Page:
Canadian plastics pioneer Frank Maine passes away
Trained as a polymer chemist, Maine worked in Quebec and Ontario and was perhaps best known for his work on oriented polymer composites.
Frank Maine, a Canadian chemist and plastics pioneer best known for his work on oriented polymer composites, died on Sept. 29 in Guelph, Ont. aged 82.
Educated at Queen’s University, with a B.Sc. and M.Sc in Engineering Chemistry and at Churchill College, University of Cambridge with a Ph.D. in Organic Chemistry, Maine got his start working as a polymer chemist with the Canadian Armament Research and Development Establishment in Quebec in 1964, where he worked on solid-fuelled rocket motors, specifically with cross-linked polyurethanes. He joined Fibreglass Canada at its new research centre in Sarnia, Ont. in 1968, and in 1971 moved to the company’s Guelph location, where he managed the reinforced plastics R&D department. Branching out on his own in the late 1970s, Maine became the external director of research for several small companies, and helped commercialize a new approach to making oriented polymers – specifically oriented PP – which involved using ram extrusion to increase the material’s strength and stiffness. By introducing wood-fibre filler to the mix, Maine and his partners created a synthetic wood – the first of its kind in Canada – which they patented in Canada, the U.S., and Europe, and commercialized worldwide.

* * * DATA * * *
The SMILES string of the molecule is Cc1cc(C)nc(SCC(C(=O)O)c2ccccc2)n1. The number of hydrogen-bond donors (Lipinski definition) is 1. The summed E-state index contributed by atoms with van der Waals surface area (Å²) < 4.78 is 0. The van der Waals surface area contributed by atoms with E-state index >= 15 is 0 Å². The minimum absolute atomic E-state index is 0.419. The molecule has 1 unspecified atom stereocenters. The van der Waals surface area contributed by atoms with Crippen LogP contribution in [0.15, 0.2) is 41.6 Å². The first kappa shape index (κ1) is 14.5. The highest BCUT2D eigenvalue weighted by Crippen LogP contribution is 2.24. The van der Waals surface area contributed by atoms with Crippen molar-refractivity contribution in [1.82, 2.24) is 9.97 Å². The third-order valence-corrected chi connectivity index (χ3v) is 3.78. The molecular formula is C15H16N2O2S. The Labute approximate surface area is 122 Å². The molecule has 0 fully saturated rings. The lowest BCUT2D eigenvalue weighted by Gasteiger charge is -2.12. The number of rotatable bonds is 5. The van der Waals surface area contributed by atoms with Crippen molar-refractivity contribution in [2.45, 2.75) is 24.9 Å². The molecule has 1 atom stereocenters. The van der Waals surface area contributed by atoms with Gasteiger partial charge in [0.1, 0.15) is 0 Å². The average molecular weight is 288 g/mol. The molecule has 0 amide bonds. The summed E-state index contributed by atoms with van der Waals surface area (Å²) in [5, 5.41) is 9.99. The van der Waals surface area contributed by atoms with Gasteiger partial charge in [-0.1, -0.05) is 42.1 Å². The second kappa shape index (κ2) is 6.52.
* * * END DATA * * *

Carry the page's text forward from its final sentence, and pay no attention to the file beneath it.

After his retirement, Maine became the chairman of the Canadian Plastics Pioneers organization.
Maine also served in federal politics in the 1970s, and was elected Liberal MP in the Ontario riding of Wellington. Serving under Prime Minister Pierre Elliot Trudeau, he was Parliamentary Secretary of Science and Technology, Public Works and Employment and Immigration. Later, he served on Guelph City Council as a councillor.